Sun Yaoheng became the first Chinese police chief of the South African municipality of Johannesburg and is currently in charge of a staff of over 7,600 people, a testament to the growing presence of people from China, Africa’s largest trading partner, the state-run People’s Daily newspaper reported Monday.
The South African municipality has credited its first Chinese police chief, who has also served as a city councilor for ten years, with making Johannesburg “safer” by sending his colleagues to China for training, the state-run outlet boasted.
According to the People’s Daily, Sun, who migrated to Africa at a young age, became the police chief of Johannesburg in 2016 as the city vowed to improve local security.
The newspaper noted:
In 2016, Sun was appointed as the police chief of Johannesburg, who is also the first Chinese in this position. Sun said that he is now in charge of the city’s police, firefighting, disaster rescue, and traffic control system, with over 7,600 staff in total.
After taking over, Sun focused on fighting police corruption first, and implemented several action plans to improve traffic control and firefighting.
Before Sun’s tenure, analysts had designated Johannesburg one of the world’s most violent cities due to its murder rate.
Mexico’s Citizens’ Council for Public Security and Criminal Justice, a non-governmental organization that ranks the 50 most violent cities outside a war zone, ranked Johannesburg as the 47th deadliest with about 30 homicides per 100,000 inhabitants.
The People’s Daily acknowledged that the Mexico NGO had not listed the city in its most recent assessments (2016, 2017), crediting the drop and crime to Sun’s decision to send his colleagues to China for training.
Sun usually sent his colleagues to China for short-term exchanges and trainings. In May 2018, Sun lead a delegation to Shenzhen in south China to learn from the local police force regarding good practices for ensuring city security, while six senior police officers went to central China’s Wuhan to attend trainings on city security and video monitoring networks, by means of which the South African civil servants could get up to date impressions regarding China and were able to understand more about Chinese culture.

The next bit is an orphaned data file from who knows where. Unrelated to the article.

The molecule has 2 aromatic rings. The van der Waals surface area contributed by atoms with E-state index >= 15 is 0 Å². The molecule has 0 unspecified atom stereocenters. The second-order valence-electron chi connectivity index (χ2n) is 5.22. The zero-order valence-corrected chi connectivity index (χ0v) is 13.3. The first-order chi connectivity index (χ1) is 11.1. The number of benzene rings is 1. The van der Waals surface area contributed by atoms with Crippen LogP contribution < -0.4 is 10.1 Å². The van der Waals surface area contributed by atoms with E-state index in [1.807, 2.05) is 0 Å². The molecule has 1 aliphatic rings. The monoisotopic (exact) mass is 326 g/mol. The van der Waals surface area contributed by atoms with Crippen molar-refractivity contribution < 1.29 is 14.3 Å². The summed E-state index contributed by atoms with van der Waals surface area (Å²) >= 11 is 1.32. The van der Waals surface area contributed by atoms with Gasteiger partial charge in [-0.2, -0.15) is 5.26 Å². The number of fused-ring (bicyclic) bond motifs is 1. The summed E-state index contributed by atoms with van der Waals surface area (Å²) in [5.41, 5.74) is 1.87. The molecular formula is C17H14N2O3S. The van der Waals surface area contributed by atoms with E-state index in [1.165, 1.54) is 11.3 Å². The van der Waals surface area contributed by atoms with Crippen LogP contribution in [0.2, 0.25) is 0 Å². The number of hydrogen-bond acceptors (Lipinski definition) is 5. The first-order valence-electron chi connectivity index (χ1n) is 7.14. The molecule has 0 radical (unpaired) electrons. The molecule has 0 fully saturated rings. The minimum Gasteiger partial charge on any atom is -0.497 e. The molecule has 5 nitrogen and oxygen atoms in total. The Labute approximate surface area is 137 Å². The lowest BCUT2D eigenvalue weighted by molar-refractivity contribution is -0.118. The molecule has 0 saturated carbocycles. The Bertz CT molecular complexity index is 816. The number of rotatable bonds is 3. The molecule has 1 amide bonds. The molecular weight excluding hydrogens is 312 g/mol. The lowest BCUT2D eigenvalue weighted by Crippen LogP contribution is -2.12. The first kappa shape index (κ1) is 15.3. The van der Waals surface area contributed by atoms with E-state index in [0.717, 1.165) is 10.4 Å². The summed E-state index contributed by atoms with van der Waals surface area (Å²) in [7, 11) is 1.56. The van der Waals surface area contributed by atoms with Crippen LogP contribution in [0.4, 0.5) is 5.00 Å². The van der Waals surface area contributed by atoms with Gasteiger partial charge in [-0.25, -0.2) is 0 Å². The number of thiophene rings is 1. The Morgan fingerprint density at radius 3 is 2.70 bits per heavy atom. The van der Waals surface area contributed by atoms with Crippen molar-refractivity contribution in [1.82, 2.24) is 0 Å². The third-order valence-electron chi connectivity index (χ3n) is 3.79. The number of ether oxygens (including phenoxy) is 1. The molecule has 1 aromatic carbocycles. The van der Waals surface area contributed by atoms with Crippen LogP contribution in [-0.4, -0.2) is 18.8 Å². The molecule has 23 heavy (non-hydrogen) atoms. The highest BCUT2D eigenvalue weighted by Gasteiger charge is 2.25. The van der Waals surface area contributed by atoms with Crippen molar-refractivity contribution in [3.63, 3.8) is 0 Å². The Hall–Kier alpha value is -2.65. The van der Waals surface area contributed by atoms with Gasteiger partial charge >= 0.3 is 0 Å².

China has expanded its financial investments and overall presence across Africa, prompting U.S. President Donald Trump’s administration to vow to counter what it considers to be Beijing’s nefarious ambitions in Africa.
The U.S. has accused China of “predatory” lending practices intended to bury borrower countries’ in debt to undermine their sovereignty, an assertion that Beijing has repeatedly denied.
In December 2018, Assistant Secretary of State Tibor Nagy cautioned U.S. lawmakers of China’s growing economic, military, and political influence across Africa, home to some of the world’s fastest-growing economies and trillions of dollars’ worth of natural resources,” the Associated Press (AP) noted last month as the Trump administration unveiled its Africa strategy.
As the continent’s top trading partner, China has surfaced as the top U.S. competitor in Africa.
Hundreds of thousands of Chinese nationals have poured into Africa, following the billions of dollars Beijing has invested in high-profile infrastructure projects across the continent.
There are an estimated one million Chinese nationals in Africa with South Africa boasting “the largest ethnic Chinese population in Africa, with consensus estimates putting the number at more than 350,000,” Asia Times reported in January 2017.
Yun Sun, Co-Director from the Stimson Center think-tank, and other experts recently warned U.S. lawmakers that China is using its economic clout in Africa to promote a “new international order” and encourage countries to adopt its communist ideology.
In 2017, Beijing opened its first overseas military base last year in the Horn of Africa nation of Djibouti, home to the only permanent U.S. military base on the continent.